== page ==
Wednesday, October 29, 2008
The Stroke-Segment Five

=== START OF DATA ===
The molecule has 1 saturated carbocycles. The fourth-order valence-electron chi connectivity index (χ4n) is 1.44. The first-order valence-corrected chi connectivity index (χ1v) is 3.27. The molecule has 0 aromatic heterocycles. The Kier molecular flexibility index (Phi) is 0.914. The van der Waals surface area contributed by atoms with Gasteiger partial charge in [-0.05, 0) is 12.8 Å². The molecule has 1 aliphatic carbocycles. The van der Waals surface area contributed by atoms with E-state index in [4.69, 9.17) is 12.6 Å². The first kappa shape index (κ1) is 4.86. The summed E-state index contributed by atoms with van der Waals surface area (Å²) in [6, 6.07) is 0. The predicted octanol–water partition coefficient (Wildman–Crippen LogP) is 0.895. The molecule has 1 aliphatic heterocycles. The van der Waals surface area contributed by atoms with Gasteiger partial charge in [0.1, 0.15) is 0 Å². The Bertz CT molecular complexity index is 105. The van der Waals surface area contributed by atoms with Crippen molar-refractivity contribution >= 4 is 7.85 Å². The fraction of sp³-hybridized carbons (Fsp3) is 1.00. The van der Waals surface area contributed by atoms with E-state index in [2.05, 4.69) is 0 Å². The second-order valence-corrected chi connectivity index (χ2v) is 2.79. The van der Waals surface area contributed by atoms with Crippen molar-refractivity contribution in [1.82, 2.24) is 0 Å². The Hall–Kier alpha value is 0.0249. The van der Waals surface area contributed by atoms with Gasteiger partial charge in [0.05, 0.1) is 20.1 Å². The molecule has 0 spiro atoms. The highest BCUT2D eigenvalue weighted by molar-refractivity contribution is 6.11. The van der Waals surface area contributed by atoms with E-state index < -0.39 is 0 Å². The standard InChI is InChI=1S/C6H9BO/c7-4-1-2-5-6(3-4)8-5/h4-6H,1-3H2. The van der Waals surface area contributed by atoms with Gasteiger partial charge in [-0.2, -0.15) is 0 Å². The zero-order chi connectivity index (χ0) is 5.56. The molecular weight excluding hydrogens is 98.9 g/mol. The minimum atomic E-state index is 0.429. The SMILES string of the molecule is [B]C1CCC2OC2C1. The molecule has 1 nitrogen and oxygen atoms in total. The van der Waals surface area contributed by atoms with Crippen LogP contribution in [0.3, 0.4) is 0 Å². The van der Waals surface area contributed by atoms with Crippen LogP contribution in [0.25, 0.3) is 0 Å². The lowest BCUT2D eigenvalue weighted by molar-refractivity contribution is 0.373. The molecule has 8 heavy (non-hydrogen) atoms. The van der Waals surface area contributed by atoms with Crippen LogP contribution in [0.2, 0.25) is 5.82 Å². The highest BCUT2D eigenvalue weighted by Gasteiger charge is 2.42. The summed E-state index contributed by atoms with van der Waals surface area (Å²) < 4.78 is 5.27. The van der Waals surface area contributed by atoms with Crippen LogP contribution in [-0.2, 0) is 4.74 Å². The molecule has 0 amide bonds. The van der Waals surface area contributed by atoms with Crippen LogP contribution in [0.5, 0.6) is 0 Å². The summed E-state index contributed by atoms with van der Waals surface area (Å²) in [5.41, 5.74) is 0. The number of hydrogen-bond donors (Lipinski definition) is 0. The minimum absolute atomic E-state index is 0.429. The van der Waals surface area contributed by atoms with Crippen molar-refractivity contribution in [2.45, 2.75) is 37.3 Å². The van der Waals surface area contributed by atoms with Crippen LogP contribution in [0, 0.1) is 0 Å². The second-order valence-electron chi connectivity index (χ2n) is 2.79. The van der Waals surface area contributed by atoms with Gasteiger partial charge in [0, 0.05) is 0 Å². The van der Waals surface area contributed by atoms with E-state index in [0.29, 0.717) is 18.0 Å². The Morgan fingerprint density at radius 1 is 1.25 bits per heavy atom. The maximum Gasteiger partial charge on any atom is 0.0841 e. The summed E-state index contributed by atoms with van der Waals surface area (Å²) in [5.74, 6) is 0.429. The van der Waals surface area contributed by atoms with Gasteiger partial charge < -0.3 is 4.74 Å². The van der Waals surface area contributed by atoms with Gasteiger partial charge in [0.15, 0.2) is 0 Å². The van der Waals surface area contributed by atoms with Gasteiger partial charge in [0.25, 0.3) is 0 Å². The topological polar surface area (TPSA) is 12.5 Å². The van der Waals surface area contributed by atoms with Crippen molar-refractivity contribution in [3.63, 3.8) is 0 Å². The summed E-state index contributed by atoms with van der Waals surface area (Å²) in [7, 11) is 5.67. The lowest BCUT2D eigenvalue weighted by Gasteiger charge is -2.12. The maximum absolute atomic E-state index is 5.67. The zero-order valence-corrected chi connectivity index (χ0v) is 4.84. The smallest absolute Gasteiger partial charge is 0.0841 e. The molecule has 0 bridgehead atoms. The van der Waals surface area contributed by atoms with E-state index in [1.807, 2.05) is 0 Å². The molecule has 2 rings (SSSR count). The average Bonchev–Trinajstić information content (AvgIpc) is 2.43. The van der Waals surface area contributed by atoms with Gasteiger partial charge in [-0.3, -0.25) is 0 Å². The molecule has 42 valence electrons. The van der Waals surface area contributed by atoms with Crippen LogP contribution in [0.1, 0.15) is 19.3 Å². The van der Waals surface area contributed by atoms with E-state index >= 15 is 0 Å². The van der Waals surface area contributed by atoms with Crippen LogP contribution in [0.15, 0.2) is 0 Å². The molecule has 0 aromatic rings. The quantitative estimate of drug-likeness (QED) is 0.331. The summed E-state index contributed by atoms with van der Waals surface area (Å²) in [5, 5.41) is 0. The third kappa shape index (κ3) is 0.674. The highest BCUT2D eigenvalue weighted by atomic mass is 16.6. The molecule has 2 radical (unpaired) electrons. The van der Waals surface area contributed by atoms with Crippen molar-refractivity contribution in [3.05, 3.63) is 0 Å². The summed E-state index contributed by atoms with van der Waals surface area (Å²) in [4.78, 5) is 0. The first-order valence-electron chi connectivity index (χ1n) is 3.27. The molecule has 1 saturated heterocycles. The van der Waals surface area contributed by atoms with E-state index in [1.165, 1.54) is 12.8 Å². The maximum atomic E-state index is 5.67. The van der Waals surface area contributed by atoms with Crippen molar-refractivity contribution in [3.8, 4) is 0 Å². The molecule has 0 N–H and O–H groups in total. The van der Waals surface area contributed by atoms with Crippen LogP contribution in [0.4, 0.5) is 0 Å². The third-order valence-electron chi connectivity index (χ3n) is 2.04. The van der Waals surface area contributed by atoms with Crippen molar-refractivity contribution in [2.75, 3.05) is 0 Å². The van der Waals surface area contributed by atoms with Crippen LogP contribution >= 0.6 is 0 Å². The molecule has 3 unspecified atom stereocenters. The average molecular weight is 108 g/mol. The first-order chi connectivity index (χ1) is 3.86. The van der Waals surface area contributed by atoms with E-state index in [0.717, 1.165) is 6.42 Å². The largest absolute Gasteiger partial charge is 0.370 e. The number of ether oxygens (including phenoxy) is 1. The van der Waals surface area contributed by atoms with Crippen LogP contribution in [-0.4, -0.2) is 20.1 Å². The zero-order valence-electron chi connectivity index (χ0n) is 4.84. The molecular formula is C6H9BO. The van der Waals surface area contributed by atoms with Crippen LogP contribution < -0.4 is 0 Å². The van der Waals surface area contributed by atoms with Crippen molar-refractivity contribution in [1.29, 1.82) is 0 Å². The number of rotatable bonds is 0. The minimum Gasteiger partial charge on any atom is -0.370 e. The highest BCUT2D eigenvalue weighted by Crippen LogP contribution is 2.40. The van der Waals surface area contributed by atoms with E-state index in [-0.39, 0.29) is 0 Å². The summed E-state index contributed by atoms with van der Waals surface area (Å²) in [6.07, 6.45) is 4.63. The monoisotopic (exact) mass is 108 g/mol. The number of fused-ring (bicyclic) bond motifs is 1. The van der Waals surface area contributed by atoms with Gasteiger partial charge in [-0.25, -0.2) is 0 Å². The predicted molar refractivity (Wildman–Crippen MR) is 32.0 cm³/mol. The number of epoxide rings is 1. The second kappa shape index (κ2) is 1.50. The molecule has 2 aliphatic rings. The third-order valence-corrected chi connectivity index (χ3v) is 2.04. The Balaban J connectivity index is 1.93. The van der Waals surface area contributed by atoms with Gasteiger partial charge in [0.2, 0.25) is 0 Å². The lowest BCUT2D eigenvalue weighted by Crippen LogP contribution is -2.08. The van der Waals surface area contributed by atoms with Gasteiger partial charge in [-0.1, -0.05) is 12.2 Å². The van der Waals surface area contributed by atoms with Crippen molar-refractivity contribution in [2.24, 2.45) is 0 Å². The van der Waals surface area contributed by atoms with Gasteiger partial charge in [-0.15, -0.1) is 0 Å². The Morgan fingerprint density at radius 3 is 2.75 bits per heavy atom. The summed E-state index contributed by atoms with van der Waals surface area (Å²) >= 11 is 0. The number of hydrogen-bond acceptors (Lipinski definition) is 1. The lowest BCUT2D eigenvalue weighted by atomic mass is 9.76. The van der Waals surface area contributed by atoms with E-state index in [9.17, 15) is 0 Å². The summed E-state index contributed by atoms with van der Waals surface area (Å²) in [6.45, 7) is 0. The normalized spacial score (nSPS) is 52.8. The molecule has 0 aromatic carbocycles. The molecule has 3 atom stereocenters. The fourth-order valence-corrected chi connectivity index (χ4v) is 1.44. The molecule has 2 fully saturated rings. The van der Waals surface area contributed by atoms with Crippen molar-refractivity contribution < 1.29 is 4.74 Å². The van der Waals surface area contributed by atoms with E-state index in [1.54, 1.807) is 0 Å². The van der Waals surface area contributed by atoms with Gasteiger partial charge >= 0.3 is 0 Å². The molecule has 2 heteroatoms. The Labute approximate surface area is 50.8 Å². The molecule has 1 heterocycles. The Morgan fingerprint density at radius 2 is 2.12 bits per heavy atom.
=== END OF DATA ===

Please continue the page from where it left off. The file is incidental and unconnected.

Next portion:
The company wasn't the same anymore. Two bosses had died, Mel's Dad was gone, Mel's brother had gone on to a better job. Mel was thinking along these lines but couldn't bring himself to actually apply anywhere. One night his cousin who worked for a very large research institution was at our house. I ask him if they had any openings for Mel's line of work. He said yes in Buildings and Grounds. He said write a resume for him and write down everything he knows how to do. I didn't even have a typewriter so we sat at the table and I wrote everything we could think of that he had done. Can you imagine applying for a job after working at the same place for so many years? After having a devastating stroke? Mel with his handwritten resume applied. Only a few days and he was called for an interview. He came home with high hopes. More money, good benefits, no calls in the midde of the night and holidays, no working on Saturday except once a month he would have to go out twice on Saturday and twice on Sunday just to check the boilers and equipment. He got the job, we were both elated. This work place was like a small town. They had their own bank, cafeteria, photo lab etc. I wish I could remember how many acres this entailed. Deer roamed there and they did not allow hunting on the place. I loved going with him when he had to make a check of the buildings on his week-end. Peaceful reading or just thinking and watching for the deer. It usually didn't take long going from building to building. Most time things were running smoothly. He worked there long enough to be vested into his retirement plus one year. We had a taste of hog heaven, well it didn't take much to make us happy anyway. Then the boom fell. I was told I needed a historectomy (sp). I needed a second opinion. We drove across town to the medical center to get the second opinion and I was told surgery was not neccessary. I wanted to celebrate. We drove to our side of town to a steak house and had a nice meal. On the way home we were about to cross a busy street and Mel said I wish this traffic would hurry and move on I don't feel well. As the light changed and we started across I looked down for some reason and when I looked back up we were heading for the Sears parking lot. We went over the curb and sidewalk, sideswiped a Sears truck at the garage and I could see us heading for the building. I tried to get to the brake but it was my little Ford Fairlane sports coupe with the console in the middle and he had on cowboy boots. I was terrified and I just couldn't do it. I sat straight up and waited to hit the building but instead we hit a car parked and that stopped us. Mel came to himself just for a moment. He said I must have blacked out. He reached over and turned the engine off. I hadn't even thought of that. He blacked out never to know anything again. People had gathered in a circle but didn't know what to do I guess I jumped out and started bathing Mel's face with a baby wipe. A man came out throwing a fit. The car we hit he had borrowed. I felt so bad. Bad for Mel, bad for the man seeing the car smashed. Finally a firemen who was a few cars behind us and had seen the whole thing got there and started with emergency care. They wouldn't take him to the hospital near his doctor. They had to take him to one nearer. I wanted to ride in the back of the ambulance but they wouldn't let me. Odd feeling, nothing I could do. I will tell you one thing when I hear a siren I move over because I know someone's loved one is in that ambulance. When we got to the hospital they took me into a small room and the ambulance driver came through and patted me on the head and said a few words to me. I was beginning to realize things were not good, not good at all. A manager from a department at Sears that remembered me from when I worked there as a PBX operator called my son-in-law and Mel's brother. My oldest daughter was eight months pregnant with her first child and my youngest was living in Germany. Youngest and her family was flown home on a cargo plane. Mel lived four days but never knew any of us as far as we know. I need to stop now I'm getting a knot in my stomach and tears in my eyes. I didn't write this to make anyone feel sorry for me because I don't feel sorry for myself. I have much to be thankful for. One being that Mel didn't live as a vegetable because he always said he didn't want that. Back then if anyone had told me I would be living in a small town naming a cow Shelly Marie, dodging cactus thorns and cow patties. Excuse me now I must get back to my cushey (cushy) life.